Post Reply
User avatar
Global Moderator
Global Moderator
Posts: 60031
Joined: 23 Jan 2012, 12:01
Location: Barnoldswick. Nearer to Heaven than Gloria.


Post by Stanley » 29 Nov 2019, 13:22


It’s always nice to find that you are in front of the curve. 15 years ago I wrote an article on mixed farming for ‘The Food Magazine’ and it was very well received. In case you hadn’t noticed, mixed farming has risen from the grave and is now a hot topic in farming circles. The great thing about it is that it looks after the land and constantly improves it. The key thing about old fashioned mixed farming was that it incorporated animal husbandry with arable farming, feeding a proportion of the crops raised to the animals and spreading the resulting dung, mixed with straw, back on the land where it stimulates worm activity which aerates the soil as the busy little creatures drag the manure down deep in the ground. Notice that this assumes that animals are kept indoors in winter bedded down on straw which has to be bought in as we don’t grow cereals round here. This importing of straw means that the fertility locked up in it is being added to the soil and this makes up for the crops and meat exported off the farm. It is all based on the fact that you put more back in than you take out and over the years this increases the productivity of the land.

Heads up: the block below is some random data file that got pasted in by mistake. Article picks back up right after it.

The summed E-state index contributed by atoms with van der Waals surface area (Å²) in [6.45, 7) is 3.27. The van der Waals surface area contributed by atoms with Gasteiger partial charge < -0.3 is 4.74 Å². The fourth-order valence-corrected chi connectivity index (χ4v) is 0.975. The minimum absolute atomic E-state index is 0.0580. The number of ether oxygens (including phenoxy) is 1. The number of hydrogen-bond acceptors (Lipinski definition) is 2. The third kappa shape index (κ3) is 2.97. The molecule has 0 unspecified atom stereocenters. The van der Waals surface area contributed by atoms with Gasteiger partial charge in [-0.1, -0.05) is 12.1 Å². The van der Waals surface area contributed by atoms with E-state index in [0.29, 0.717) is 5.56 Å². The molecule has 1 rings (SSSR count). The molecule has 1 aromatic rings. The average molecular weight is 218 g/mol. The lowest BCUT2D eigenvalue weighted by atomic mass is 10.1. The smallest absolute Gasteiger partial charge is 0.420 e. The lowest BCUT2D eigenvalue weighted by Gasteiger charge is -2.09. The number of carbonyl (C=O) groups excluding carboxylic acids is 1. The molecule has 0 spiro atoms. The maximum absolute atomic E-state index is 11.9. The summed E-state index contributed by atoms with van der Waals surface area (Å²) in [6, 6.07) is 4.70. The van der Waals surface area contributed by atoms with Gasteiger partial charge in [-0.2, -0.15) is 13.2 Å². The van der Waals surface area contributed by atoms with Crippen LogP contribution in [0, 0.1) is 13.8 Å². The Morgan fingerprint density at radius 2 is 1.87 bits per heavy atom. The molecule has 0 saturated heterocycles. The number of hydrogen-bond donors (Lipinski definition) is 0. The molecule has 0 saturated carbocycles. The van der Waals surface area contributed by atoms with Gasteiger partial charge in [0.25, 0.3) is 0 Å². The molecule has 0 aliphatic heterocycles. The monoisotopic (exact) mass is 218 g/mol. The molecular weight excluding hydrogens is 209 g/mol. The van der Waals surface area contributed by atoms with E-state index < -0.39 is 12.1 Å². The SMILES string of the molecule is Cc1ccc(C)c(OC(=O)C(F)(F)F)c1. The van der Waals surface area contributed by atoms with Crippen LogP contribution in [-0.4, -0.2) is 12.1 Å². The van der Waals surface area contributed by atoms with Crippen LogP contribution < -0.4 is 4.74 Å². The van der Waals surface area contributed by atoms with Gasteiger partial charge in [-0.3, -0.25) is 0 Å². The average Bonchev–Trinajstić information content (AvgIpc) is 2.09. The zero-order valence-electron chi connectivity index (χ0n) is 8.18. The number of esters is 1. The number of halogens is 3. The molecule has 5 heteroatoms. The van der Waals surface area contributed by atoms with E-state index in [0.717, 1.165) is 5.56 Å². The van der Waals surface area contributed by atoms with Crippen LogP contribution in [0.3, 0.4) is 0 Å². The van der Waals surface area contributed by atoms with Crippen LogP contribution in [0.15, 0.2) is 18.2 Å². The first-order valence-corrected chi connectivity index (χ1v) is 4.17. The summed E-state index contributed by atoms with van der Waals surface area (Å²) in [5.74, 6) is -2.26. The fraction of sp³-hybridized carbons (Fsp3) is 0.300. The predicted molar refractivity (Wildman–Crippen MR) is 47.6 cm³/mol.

So far so good, I think that even a layman who knows nothing about farming can see the basic logic of this. However, of late we have seen the rise of an increasing amount of chatter on social media about the ‘cruelty’ of keeping animals captive and even forecasts that the methane they produce is adding to global warming and the obvious conclusion is that we should stop eating meat. ‘Obvious’ perhaps but of course hopelessly impractical in terms of working with Nature and farming efficiently and responsibly. It’s noticeable that the tone of this debate is becoming increasingly strident and that farmers and ‘industrial farming’ are being targeted directly making many of them feel as though they are the bad guys. I deplore this trend. Become a vegetarian or vegan if that’s your bag but don’t attack everyone else as being wrong.
There is more. One aspect of veganism in particular that worries nutritionists is that a strict vegan diet is deficient in some vital elements. This is bad enough for adults, they would do well to investigate this and take supplements, but it is even worse if young children are reared on the same diet. Developing young bodies need the full range of nutrients provided by a mixed diet and any interference with this can have long term consequences. This is bad enough but add in the deficiencies that have been identified as a direct consequence of the growth of the ‘Just Eat’ generation and their reliance on prepared food of doubtful provenance. Fast food and ready meals may be convenient but they are not always as good as home cooked natural ingredients with no added ‘improvers’. There is more, next week I’ll continue on my hobby horse!


Is this really the culprit? A proud farmer with lovely beasts.
Stanley Challenger Graham
Stanley's View
scg1936 at talktalk.net

"Beware of certitude" (Jimmy Reid)
The floggings will continue until morale improves!

Post Reply

Return to “Stanley's View”